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Need help choosing the right table saw blade for your project?
Woodworking can be an enjoyable hobby or a gratifying profession, but the tools involved in the activity can be quite intimidating for beginners.
Each one can be designed for a particular task or can be quite versatile.
Getting to know or mastering the different tools can take time as they can also have a lot of replaceable parts which can be confusing.
From batteries, various bits, to saw blades; one might not even know the right ones to use for some tasks.
Such equipment that does require some parts to be changed for specific tasks is the table saw. Different types of saw blades can be used for the table saw, and each one is designed for a particular use.
It is essential to know which type of saw blade you are going to need for your kind of cut, as using the wrong one can cause significant consequences.
It can be dangerous or at the very least, ruin your project.
So, how do you know which type of saw blade is going to be needed for a specific type of cut?
That’s what we are going to be tackling in this article.
What Are the Different Types of Saw Blades?
To make it simple, we have narrowed down the different table saw blades to three types: the rip blade, cross cut blade, and the combination blade.
Upon first glance, you can already tell the difference between each type of blade.
Now, why do these blade variations exist?
The reason for this is the grain of the wood. Depending on the type of cut you will make, the wood behaves differently depending on the type of blade you will use.
This doesn’t mean that you can’t use any of the three to make any cut.
However, they might not do the job well. With the wrong type of blade, you can end up creating a messy cut.
Or even worse, you could end up having a kickback.
A kickback happens when a wood propels at very high speed back at you, which can be fatal. There are different causes for a kickback.
It could be because the wood pinched on the blade or it went against the back of the blade, causing it to propel towards the operator.
A kickback even happens without warning.
So, although you could use any saw blade to cut wood, it is far better and ideal to use the correct blade to make a neat cut and also to lessen the probability of having a kickback.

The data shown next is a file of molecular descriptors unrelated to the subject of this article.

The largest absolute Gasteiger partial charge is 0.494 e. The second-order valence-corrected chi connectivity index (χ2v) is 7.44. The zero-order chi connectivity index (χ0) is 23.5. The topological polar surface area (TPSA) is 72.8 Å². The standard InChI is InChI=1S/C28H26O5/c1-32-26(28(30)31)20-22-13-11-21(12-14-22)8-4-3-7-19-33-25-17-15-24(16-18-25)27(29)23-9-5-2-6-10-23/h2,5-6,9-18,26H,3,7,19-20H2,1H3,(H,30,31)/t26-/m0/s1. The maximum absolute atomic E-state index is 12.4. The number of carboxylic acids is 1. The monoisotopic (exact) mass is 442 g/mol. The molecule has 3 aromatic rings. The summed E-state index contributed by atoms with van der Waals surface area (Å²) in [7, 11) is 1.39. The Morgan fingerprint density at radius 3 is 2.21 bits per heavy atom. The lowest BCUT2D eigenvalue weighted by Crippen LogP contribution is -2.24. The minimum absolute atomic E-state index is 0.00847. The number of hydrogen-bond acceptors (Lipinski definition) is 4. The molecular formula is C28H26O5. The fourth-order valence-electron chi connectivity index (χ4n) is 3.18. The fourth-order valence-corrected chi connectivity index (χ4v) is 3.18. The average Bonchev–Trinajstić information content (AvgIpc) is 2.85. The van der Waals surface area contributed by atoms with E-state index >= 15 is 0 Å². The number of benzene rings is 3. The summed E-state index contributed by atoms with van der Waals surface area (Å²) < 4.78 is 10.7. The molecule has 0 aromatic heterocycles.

The Rip Blade
A very distinct difference between the three types of blades is the number of teeth that each one has.
Typically, a rip blade only has 24 – 30 teeth. However, it has large gullets, and its teeth have a wider face.
This is because, and as the name suggests, rip blades are meant to do rip cuts. This means cutting along the grain.
With its design, having lesser but wider teeth, it doesn’t only cut more proficiently when doing rip cuts but it also does it neatly.
Its teeth act like chisels that cut along the grain bit by bit cleanly removing chunks of the wood.
Now, what happens if you use a rip blade to do a cross cut? Imagine a chisel cutting against the grain of the wood.
The chisel does get some of the wood, but it also tears it in the process.
In other words, it means that you won’t get a neat cut when trying to do a crosscut with a rip blade.
Cross Cut Blade
The Cross Cut blade has the most number of teeth among the three types of saw blades. It can have as much as 60 to 90 teeth.
However, unlike the rip blade, it has thinner teeth. The number of teeth and smaller gullets allow for a clean cross cut, although it does it at a slower pace.
It works by cutting the wood against its grain with thin blades with high angles followed by a clean out tooth.
This way, even as it cuts through the wood against its grain, it makes a clean and fine cut.
If a cross cut blade happens to be used for a rip cut, what happens is that it will struggle to take out more chunks and it will also cause some tears.
As the name suggests, the combination blade is a mix of a rip blade and a cross cut blade.
A combination blade can be used for both rip cutting and cross cutting.
Although it does get the job done, the downside of using this blade is that it’s just an “okay” blade to use for the job.
A dedicated rip blade or cross cut blade performs better than a combination blade.
A rip blade for a rip cut creates a very flush cut. The same goes with a cross cut blade for a cross cut.
With a combination blade, it does a better job than a rip blade used for a cross cut and a cross cut blade used for a rip cut. Although that’s just it for the combination blade.
A combination blade has around 50 teeth. It can take care of any cut but take note of its downside.
If your project doesn’t require a super fine cut, then a combination blade can be ideal.
However, if you do need very fine cuts, then its best to use a dedicated rip or cross cut blades.
Conclusion on choosing right table saw blade for your project
Regardless of the type of blade, you are going to use; it is important to make sure that the blade is sharp.
Otherwise, you would still risk having problems. We hope this article has helped you with learning more about the different types of saw blades and choosing the right one for a specific task.
Share this with your friends so they may also learn something new about choosing the right table saw blade.